Hang Down Your Head And (Wanna)Cry
WannaCry took the world by storm starting on Friday, and everyone blogged about it. A ransomware that spread not by phishing, but via an internet worm compared to worms of old including Sasser, Slammer and Conficker. Specifically, leveraging the ‘DoublePulsar/ETERNALBLUE’ exploit from the NSA stash that ShadowBrokers released several weeks ago, to install a backdoor and then execute the ransomware automatically.
Interestingly, it looks like this was exploited earlier by a botnet to infect users with cryptocurrency miners, which may have actually limited some of the damage since this malware closed the vulnerable port to prevent additional infections.
Microsoft is pissed off at the NSA for stockpiling exploits. While Microsoft quickly patched against this problem 2 months ago, the fact that there are still so many victims is unfortunate. It certainly doesn’t help that certain users are disabling Windows Auto-update, making it that much more likely for someone to be a victim of an exploit like this, or the fact that pirated versions of Windows are prevalent and don’t necessarily receive software updates.
The EFF talks up this patching problem, pointing out that Microsoft eventually felt the need to upgrade EOL versions of Windows (XP and Windows Server 2003 received emergency patches) as a large number of organizations still rely on these versions, including medical systems with specialized software. They then furthered it by pointing out all the un-upgradable software present in IoT devices, as well as mobile phones as older versions of Android are still in use with manufacturers not updating for older devices.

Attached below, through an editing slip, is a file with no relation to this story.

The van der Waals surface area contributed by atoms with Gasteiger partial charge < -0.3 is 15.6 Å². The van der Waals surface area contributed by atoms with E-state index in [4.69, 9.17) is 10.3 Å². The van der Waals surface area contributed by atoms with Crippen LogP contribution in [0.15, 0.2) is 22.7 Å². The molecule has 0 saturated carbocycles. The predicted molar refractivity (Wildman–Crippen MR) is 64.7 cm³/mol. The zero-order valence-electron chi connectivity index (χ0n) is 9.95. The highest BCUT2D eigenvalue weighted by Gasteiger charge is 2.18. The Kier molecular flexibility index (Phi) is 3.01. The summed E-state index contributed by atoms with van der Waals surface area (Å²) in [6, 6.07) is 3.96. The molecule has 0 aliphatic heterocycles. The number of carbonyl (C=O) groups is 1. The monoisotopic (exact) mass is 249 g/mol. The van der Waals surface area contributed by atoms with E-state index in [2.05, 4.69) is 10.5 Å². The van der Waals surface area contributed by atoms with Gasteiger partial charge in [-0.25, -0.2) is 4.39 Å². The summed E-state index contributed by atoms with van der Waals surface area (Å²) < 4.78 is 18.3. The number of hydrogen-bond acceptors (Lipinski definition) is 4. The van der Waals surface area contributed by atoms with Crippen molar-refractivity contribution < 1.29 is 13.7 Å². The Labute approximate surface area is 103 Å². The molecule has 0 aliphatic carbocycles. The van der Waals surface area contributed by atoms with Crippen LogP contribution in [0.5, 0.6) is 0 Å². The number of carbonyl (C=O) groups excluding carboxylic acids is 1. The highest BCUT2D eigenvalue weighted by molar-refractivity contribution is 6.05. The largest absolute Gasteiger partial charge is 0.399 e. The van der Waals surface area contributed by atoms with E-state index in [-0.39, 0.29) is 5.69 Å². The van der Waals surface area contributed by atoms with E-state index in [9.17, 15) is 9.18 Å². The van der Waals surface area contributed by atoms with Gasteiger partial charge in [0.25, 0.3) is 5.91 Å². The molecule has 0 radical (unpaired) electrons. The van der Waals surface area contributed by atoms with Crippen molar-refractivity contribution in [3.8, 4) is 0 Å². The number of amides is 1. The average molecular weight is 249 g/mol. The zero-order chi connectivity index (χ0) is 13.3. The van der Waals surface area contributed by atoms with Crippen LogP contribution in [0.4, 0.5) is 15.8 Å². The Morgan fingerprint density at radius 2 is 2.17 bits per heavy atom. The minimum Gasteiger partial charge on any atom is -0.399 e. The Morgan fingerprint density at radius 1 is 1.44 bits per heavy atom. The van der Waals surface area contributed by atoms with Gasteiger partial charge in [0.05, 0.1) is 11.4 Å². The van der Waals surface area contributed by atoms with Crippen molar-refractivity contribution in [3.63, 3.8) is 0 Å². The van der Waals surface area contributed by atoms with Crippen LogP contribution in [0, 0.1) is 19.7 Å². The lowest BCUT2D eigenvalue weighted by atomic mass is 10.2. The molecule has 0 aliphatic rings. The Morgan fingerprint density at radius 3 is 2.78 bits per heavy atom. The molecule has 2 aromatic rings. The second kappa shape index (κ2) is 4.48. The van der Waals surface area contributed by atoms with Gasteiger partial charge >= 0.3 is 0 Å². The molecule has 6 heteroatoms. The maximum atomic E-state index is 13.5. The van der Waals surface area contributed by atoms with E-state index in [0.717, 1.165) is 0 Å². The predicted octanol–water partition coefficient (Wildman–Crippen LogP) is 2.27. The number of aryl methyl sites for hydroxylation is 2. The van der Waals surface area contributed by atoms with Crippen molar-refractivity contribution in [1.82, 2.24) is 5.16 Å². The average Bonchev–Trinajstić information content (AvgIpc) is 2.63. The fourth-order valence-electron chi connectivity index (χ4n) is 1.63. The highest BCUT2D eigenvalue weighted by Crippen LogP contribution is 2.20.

WannaCry wasn’t without its bugs. One bug failed to create unique bitcoin wallets for each victim, allowing payments to be tracked easily. And then, of course, was the kill switch, which was accidentally activated when a malware researcher tried to sinkhole communications. However, this is not the end, with a number of copycats emerging from the woodwork.
The ShadowBrokers have left commentary in the wake of WannaCry, suggesting that they are going to start providing zero day dumps as a service for exploits that were not part of April’s massive leak, including additional Windows 10 vulnerabilities.